Researchers hint at another potential monkey virus spillover to humans

October 5, 2022
Researchers hint at another potential monkey virus spillover to human

Arteriviruses are an obscure family of viruses endemic in a host of wild African primates – arteriviruses are considered a fatal threat to some species of monkeys. Researchers from the University of Colorado at Boulder (CU Boulder), evoking parallels to HIV (the viral precursor of which originated in African monkeys), are calling for vigilance from the global health community, to potentially avoid another devastating pandemic.

There are thousands of unique viruses circulating among animals worldwide, thankfully most of them cause no symptoms.

However, in recent decades, increasing numbers of these animal-borne viruses have jumped to humans, whose immune systems have no experience of fighting off. The list of spillover events includes the virus behind the Middle Eastern Respiratory Syndrome (MERS) in 2012, and SARS-CoV-2 (the virus that causes COVID-19) in 2020.

“This animal virus has figured out how to gain access to human cells, multiply itself, and escape some of the important immune mechanisms we would expect to protect us from an animal virus. That’s pretty rare,” said Sara Sawyer, a professor of molecular, cellular and developmental biology at CU Boulder.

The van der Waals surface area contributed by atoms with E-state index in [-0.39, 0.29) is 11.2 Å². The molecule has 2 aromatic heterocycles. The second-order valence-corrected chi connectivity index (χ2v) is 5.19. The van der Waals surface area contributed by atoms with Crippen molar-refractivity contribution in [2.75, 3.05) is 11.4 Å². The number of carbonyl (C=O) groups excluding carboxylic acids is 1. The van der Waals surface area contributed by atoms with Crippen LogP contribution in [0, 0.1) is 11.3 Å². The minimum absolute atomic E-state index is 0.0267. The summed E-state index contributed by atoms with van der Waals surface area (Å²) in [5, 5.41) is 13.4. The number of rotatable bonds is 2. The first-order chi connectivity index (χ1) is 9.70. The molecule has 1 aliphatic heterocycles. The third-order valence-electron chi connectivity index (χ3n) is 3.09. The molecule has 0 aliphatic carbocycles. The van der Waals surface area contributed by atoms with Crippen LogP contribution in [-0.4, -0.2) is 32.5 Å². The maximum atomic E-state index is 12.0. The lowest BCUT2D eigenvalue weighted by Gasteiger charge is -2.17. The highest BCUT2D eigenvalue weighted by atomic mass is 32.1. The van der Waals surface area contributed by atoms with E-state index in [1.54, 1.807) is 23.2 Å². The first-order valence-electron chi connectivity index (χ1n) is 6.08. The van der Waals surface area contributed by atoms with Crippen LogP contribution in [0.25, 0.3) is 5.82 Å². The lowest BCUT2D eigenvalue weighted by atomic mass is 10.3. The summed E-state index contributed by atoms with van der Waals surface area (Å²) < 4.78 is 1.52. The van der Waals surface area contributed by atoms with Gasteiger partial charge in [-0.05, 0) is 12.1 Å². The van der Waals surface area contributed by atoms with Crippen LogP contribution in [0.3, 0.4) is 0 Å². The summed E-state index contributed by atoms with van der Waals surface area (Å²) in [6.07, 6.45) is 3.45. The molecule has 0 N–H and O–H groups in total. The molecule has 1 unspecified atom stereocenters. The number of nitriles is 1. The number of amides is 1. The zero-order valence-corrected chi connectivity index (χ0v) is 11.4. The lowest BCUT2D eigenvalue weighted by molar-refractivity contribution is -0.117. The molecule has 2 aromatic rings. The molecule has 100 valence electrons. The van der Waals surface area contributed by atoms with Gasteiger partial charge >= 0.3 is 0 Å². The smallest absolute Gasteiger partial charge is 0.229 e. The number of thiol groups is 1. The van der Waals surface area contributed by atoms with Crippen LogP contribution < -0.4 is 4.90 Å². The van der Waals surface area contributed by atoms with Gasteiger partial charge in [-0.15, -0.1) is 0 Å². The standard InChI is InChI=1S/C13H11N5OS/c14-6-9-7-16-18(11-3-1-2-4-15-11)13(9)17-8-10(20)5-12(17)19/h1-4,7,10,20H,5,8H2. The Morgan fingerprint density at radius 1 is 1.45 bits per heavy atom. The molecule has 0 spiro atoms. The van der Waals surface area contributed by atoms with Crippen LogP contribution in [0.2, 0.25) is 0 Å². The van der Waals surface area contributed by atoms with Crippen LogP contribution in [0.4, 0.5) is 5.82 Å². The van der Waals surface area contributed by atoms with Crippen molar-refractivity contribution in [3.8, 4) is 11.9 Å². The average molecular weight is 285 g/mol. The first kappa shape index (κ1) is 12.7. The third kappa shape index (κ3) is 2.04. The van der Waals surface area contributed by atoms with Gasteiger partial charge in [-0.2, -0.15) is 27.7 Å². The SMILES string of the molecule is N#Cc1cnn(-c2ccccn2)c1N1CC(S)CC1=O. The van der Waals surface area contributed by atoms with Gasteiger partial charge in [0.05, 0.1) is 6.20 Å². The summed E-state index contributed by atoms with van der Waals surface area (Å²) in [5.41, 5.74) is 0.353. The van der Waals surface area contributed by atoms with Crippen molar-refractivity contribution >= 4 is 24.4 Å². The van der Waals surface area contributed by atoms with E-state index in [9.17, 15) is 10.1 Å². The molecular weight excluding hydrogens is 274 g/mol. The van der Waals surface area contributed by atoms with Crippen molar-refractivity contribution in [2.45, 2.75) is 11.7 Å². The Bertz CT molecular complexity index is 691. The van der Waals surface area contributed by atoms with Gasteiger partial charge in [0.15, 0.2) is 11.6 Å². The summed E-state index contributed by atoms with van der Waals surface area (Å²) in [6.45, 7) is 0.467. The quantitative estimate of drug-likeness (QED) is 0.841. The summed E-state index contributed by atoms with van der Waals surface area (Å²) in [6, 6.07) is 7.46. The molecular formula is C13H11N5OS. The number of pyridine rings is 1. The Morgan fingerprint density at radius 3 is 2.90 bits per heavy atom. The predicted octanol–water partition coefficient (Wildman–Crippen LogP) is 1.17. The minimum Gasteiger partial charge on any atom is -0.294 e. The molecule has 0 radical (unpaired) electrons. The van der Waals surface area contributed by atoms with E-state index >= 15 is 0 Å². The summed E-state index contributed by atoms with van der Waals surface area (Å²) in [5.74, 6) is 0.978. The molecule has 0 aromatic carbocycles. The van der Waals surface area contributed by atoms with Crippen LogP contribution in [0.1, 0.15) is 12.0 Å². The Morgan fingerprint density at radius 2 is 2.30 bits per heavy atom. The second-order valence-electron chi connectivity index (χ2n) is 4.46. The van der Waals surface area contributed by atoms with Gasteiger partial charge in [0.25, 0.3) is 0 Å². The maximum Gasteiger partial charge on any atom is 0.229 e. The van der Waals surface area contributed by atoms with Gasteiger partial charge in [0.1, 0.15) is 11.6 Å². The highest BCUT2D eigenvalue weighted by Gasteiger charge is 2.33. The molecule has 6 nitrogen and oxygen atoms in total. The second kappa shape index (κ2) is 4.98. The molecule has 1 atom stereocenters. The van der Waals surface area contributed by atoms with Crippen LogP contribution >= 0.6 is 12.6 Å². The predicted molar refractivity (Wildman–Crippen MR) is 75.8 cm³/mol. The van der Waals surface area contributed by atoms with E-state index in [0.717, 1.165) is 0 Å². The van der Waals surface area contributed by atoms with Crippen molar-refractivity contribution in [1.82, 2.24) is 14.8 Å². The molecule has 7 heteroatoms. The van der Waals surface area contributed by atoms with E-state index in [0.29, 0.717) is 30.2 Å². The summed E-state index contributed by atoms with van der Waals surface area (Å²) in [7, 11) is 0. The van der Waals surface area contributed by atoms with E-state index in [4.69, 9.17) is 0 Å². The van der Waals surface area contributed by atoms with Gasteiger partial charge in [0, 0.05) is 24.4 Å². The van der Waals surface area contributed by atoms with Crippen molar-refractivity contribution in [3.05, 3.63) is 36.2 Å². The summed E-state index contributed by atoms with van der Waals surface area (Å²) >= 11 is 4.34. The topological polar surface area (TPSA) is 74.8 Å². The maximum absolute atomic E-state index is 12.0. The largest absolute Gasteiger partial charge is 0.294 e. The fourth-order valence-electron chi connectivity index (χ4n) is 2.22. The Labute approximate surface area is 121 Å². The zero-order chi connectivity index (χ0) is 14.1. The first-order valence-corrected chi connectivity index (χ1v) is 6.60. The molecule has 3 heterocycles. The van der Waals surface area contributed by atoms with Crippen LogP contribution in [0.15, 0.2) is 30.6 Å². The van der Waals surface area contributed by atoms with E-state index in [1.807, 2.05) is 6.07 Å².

For 15 years, Sawyer’s lab has used laboratory techniques and tissue samples from wildlife from around the globe to explore which arteriviruses may be prone to jump to humans – researchers homed in on the simian hemorrhagic fever virus (SHFV).

SHFV causes a lethal disease similar to the Ebola virus disease and has caused deadly outbreaks in captive macaque colonies dating back to the 1960s.

SHFV would invade and infect cells by first taking hold of the simian receptor called CD163. Through a series of laboratory experiments, the researchers discovered, to their surprise, that the virus was also remarkably adept at latching on to the human version of CD163, getting inside human cells and swiftly making copies of itself.

Like the human immunodeficiency virus (HIV) and its precursor simian immunodeficiency virus (SIV), simian arteriviruses also appear to attack immune cells, disabling key defense mechanisms and taking hold in the body long-term.

“The similarities are profound between this virus and the simian viruses that gave rise to the HIV pandemic,” said Cody Warren, an assistant professor in the College of Veterinary Medicine at The Ohio State University.

Although the public need not be alarmed just yet, the researchers suggest the global health community prioritise further study of simian arteriviruses, develop blood antibody tests for them, and consider surveillance of human populations with close contact to animal carriers.

There is no guarantee that these simian arteriviruses will jump to humans; but they will cause disease if they do.

“COVID is just the latest in a long string of spillover events from animals to humans, some of which have erupted into global catastrophes. Our hope is that by raising awareness of the viruses that we should be looking out for, we can get ahead of this so that if human infections begin to occur, we’re on it quickly,” Sawyer said.

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